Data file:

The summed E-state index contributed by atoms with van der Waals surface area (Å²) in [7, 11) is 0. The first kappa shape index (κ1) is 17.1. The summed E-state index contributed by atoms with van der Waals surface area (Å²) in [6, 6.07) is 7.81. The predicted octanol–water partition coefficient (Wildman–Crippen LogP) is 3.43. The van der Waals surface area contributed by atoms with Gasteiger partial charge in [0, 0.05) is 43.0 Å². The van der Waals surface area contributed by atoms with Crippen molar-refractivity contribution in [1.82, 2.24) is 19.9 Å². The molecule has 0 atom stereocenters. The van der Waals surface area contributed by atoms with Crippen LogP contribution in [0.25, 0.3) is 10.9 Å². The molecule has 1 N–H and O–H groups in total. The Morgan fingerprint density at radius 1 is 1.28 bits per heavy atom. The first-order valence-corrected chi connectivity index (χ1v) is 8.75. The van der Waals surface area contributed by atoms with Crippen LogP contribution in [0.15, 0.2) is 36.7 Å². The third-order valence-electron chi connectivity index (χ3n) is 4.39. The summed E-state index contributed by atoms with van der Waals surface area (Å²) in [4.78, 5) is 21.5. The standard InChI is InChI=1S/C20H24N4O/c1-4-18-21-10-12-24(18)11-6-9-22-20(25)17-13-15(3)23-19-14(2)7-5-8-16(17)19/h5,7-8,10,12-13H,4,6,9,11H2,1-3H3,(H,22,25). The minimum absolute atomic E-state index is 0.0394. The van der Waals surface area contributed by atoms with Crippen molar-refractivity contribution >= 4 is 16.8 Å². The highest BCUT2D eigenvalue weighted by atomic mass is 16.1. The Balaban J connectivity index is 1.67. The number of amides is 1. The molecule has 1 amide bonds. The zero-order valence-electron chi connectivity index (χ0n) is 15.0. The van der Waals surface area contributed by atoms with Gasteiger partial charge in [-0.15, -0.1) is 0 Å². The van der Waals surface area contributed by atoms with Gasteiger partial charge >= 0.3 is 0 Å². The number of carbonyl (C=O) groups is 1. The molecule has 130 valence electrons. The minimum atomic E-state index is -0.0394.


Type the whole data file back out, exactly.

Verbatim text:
The summed E-state index contributed by atoms with van der Waals surface area (Å²) in [7, 11) is 0. The first kappa shape index (κ1) is 17.1. The summed E-state index contributed by atoms with van der Waals surface area (Å²) in [6, 6.07) is 7.81. The predicted octanol–water partition coefficient (Wildman–Crippen LogP) is 3.43. The van der Waals surface area contributed by atoms with Gasteiger partial charge in [0, 0.05) is 43.0 Å². The van der Waals surface area contributed by atoms with Crippen molar-refractivity contribution in [1.82, 2.24) is 19.9 Å². The molecule has 0 atom stereocenters. The van der Waals surface area contributed by atoms with Crippen LogP contribution in [0.25, 0.3) is 10.9 Å². The molecule has 1 N–H and O–H groups in total. The Morgan fingerprint density at radius 1 is 1.28 bits per heavy atom. The first-order valence-corrected chi connectivity index (χ1v) is 8.75. The van der Waals surface area contributed by atoms with Crippen LogP contribution in [0.15, 0.2) is 36.7 Å². The third-order valence-electron chi connectivity index (χ3n) is 4.39. The summed E-state index contributed by atoms with van der Waals surface area (Å²) in [4.78, 5) is 21.5. The standard InChI is InChI=1S/C20H24N4O/c1-4-18-21-10-12-24(18)11-6-9-22-20(25)17-13-15(3)23-19-14(2)7-5-8-16(17)19/h5,7-8,10,12-13H,4,6,9,11H2,1-3H3,(H,22,25). The minimum absolute atomic E-state index is 0.0394. The van der Waals surface area contributed by atoms with Crippen molar-refractivity contribution >= 4 is 16.8 Å². The highest BCUT2D eigenvalue weighted by atomic mass is 16.1. The Balaban J connectivity index is 1.67. The number of amides is 1. The molecule has 1 amide bonds. The zero-order valence-electron chi connectivity index (χ0n) is 15.0. The van der Waals surface area contributed by atoms with Gasteiger partial charge in [-0.15, -0.1) is 0 Å². The van der Waals surface area contributed by atoms with Gasteiger partial charge >= 0.3 is 0 Å². The number of carbonyl (C=O) groups is 1. The molecule has 130 valence electrons. The minimum atomic E-state index is -0.0394.